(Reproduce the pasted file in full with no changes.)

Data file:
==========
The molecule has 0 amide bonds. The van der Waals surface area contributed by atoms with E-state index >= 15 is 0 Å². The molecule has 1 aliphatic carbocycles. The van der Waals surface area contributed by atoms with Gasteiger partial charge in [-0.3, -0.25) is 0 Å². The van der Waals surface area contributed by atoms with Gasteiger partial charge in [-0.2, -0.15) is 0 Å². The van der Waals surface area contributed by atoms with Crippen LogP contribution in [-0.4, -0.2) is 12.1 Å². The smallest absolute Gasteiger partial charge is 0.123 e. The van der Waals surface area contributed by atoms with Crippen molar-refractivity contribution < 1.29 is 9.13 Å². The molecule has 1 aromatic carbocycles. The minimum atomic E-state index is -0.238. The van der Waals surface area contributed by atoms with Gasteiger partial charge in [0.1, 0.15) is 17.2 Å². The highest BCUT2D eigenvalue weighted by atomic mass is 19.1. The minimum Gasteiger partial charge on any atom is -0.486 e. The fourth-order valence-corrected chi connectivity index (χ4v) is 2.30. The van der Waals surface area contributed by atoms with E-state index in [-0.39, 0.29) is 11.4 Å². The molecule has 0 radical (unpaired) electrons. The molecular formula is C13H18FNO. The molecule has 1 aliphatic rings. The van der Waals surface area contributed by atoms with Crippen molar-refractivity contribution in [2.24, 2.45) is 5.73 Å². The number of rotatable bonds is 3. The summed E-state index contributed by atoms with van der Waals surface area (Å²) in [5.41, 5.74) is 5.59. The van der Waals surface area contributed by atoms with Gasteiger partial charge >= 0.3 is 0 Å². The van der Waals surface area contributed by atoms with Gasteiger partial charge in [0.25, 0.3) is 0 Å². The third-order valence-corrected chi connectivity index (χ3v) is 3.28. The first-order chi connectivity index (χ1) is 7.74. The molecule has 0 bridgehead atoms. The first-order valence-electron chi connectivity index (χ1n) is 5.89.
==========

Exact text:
The molecule has 0 amide bonds. The van der Waals surface area contributed by atoms with E-state index >= 15 is 0 Å². The molecule has 1 aliphatic carbocycles. The van der Waals surface area contributed by atoms with Gasteiger partial charge in [-0.3, -0.25) is 0 Å². The van der Waals surface area contributed by atoms with Gasteiger partial charge in [-0.2, -0.15) is 0 Å². The van der Waals surface area contributed by atoms with Crippen LogP contribution in [-0.4, -0.2) is 12.1 Å². The smallest absolute Gasteiger partial charge is 0.123 e. The van der Waals surface area contributed by atoms with Crippen molar-refractivity contribution < 1.29 is 9.13 Å². The molecule has 1 aromatic carbocycles. The minimum atomic E-state index is -0.238. The van der Waals surface area contributed by atoms with Gasteiger partial charge in [0.1, 0.15) is 17.2 Å². The highest BCUT2D eigenvalue weighted by atomic mass is 19.1. The minimum Gasteiger partial charge on any atom is -0.486 e. The fourth-order valence-corrected chi connectivity index (χ4v) is 2.30. The van der Waals surface area contributed by atoms with E-state index in [-0.39, 0.29) is 11.4 Å². The molecule has 0 radical (unpaired) electrons. The molecular formula is C13H18FNO. The molecule has 1 aliphatic rings. The van der Waals surface area contributed by atoms with Crippen molar-refractivity contribution in [2.24, 2.45) is 5.73 Å². The number of rotatable bonds is 3. The summed E-state index contributed by atoms with van der Waals surface area (Å²) in [5.41, 5.74) is 5.59. The van der Waals surface area contributed by atoms with Gasteiger partial charge >= 0.3 is 0 Å². The van der Waals surface area contributed by atoms with Gasteiger partial charge in [0.25, 0.3) is 0 Å². The third-order valence-corrected chi connectivity index (χ3v) is 3.28. The first-order chi connectivity index (χ1) is 7.74. The molecule has 0 bridgehead atoms. The first-order valence-electron chi connectivity index (χ1n) is 5.89.